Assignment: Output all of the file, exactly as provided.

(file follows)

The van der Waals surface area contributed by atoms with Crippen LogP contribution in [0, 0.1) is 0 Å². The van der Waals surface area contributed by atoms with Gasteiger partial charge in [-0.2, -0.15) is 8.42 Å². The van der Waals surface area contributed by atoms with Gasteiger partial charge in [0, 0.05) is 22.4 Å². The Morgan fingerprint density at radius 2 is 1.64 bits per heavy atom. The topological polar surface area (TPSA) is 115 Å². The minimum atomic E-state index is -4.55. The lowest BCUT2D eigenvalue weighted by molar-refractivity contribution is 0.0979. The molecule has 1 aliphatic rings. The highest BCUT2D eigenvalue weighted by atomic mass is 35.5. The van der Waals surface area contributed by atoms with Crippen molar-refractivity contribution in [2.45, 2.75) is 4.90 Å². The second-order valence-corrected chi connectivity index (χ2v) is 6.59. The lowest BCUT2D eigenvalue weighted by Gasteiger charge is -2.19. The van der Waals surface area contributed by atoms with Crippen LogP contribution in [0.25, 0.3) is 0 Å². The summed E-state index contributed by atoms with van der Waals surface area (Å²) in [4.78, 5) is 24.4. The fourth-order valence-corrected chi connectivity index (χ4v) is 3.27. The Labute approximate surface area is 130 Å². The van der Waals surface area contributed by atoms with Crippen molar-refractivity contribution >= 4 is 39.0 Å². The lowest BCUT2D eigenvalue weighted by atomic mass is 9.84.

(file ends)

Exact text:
The van der Waals surface area contributed by atoms with Crippen LogP contribution in [0, 0.1) is 0 Å². The van der Waals surface area contributed by atoms with Gasteiger partial charge in [-0.2, -0.15) is 8.42 Å². The van der Waals surface area contributed by atoms with Gasteiger partial charge in [0, 0.05) is 22.4 Å². The Morgan fingerprint density at radius 2 is 1.64 bits per heavy atom. The topological polar surface area (TPSA) is 115 Å². The minimum atomic E-state index is -4.55. The lowest BCUT2D eigenvalue weighted by molar-refractivity contribution is 0.0979. The molecule has 1 aliphatic rings. The highest BCUT2D eigenvalue weighted by atomic mass is 35.5. The van der Waals surface area contributed by atoms with Crippen molar-refractivity contribution in [2.45, 2.75) is 4.90 Å². The second-order valence-corrected chi connectivity index (χ2v) is 6.59. The lowest BCUT2D eigenvalue weighted by Gasteiger charge is -2.19. The van der Waals surface area contributed by atoms with Crippen LogP contribution in [0.25, 0.3) is 0 Å². The summed E-state index contributed by atoms with van der Waals surface area (Å²) in [4.78, 5) is 24.4. The fourth-order valence-corrected chi connectivity index (χ4v) is 3.27. The Labute approximate surface area is 130 Å². The van der Waals surface area contributed by atoms with Crippen molar-refractivity contribution >= 4 is 39.0 Å². The lowest BCUT2D eigenvalue weighted by atomic mass is 9.84.